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Feature Article


Domestic Violence and Divorce

Ann Huey, Human Development and Family Studies, University of Missouri-Columbia
Jennifer Hardesty, Postdoctoral Fellow, School of Nursing, Johns Hopkins University
Kim Leon, Former State Extension Specialist, Human Development and Family Studies, University of Missouri-Columbia

Getting An Attorney

Many abused women fear losing custody of their children to their abusive husbands. If any aspect of the custody arrangement or visitation is being disputed, get an attorney!

Domestic violence cases involve complex issues (e.g., power and control dynamics, fear). Try to find an attorney who understands domestic violence and has experience with domestic violence divorce cases. To locate an attorney, ask:

  • Local victim advocate services
  • Other victims of domestic violence
  • Local legal services
  • The State Bar Association

Be sure to ask about attorneys who offer their services at a reduced fee or on a no-charge (pro bono) basis. You can also check with your local legal services office or the State Bar Association to see if you qualify for reduced-fee representation. Sometimes they give preference to victims of domestic violence.

Representing Yourself

If custody arrangements and visitation are being disputed and you cannot afford an attorney, you can represent yourself in court. Seek out expert advice from local domestic violence programs, law school legal clinics, and the State Bar Association. To reduce the costs of representing yourself, ask the court to waive fees you are unable to pay. Only represent yourself if you have no way of getting an attorney.

Protecting Yourself

Whether or not you are representing yourself in court, you should keep copies and records of the following:

  • Written records of all interactions with the abuser, including exact times and dates children are picked up and returned, dates and amounts of child support, and any violations of court orders of protection
  • Documentation of abuse, including police reports, medical records, photographs, and claims for crime victim compensation
  • Certified copy of marriage certificate
  • Rent receipts, bank statements, utility bills, credit card records, children's report cards

These documents may be necessary when going to court over custody arrangements or visitation. You may also need them if there are future incidents of abuse or motions to modify custody or child support.

During the divorce process, you may have to make a number of decisions about the future of your children. There is a great deal of emphasis by the courts on cooperation between divorcing parents. Remember, however, that mediation and joint custody arrangements can be dangerous for survivors of domestic violence and their children. You can ask the court to waive mandatory mediation because you are a victim of domestic violence.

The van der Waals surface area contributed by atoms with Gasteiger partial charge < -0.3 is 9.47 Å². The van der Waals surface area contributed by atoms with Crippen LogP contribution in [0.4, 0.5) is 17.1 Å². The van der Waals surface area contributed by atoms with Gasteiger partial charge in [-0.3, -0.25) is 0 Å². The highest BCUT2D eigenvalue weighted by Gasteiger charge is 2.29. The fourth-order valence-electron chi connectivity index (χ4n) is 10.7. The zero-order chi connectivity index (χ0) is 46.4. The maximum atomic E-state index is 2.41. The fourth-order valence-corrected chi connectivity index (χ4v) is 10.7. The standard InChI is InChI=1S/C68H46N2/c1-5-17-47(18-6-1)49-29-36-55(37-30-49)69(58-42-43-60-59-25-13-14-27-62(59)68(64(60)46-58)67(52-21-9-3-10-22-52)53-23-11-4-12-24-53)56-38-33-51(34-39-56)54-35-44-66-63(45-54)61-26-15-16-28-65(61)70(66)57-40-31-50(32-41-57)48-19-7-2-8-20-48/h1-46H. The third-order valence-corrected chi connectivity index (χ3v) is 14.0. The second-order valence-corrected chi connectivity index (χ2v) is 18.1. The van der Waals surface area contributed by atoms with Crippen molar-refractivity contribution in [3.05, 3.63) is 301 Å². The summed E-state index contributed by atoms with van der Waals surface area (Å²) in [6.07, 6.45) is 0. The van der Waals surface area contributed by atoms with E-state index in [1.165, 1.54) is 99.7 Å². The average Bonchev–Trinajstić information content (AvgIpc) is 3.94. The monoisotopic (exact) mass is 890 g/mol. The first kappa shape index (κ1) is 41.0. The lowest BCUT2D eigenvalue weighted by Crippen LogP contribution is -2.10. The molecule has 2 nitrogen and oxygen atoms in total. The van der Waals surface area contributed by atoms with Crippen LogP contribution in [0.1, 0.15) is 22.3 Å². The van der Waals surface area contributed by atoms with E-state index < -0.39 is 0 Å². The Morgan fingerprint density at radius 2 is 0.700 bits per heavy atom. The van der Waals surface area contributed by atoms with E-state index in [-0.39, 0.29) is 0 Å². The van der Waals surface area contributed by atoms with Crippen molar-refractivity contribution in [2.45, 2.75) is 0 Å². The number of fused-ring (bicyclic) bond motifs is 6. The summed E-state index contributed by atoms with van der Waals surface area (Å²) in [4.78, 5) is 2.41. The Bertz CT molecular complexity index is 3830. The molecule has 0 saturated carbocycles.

Don't assume that mothers are favored in custody disputes. Sometimes courts favor the friendly parent, or the parent who seems most cooperative, so avoid making negative statements about your former spouse during the divorce process. Instead, focus on what is best for the children. However, it is still important to let the courts know about the abuse because it does bear on what is in the best interests of the children.

Whether represented by an attorney or yourself, learn more about these issues. You have a right to justice and safety!

If you develop a post-divorce parenting plan with your children's other parent, be specific. Don't assume your former spouse will cooperate because he or she promises to or is being nice during the divorce process. Get in writing what is expected of each of you in your new roles and what steps will be taken if there is a need to change the plan.

When making these decisions, think about the long-term well-being of your children. Many survivors of abuse just want to get the divorce over with so they can move on with their lives. In doing so, they compromise the safety of themselves and their children. Avoid compromising out of fear or for the sake of getting it over with. However, it is still important to take your safety seriously. Do not hesitate to go into protective custody or a shelter and to get an escort to court and elsewhere.

For more information about legal issues related to domestic violence, see Domestic Violence and the Law: A Practical Guide for Survivors. This is a free brochure published by the Young Lawyers Section of the Missouri Bar. It is available at, or by calling (573) 635-4128.

Also, see the feature article "Where to Look for Help if You Have Experienced Domestic Violence" on this website for more sources of help.



Last Updated 05/12/2009


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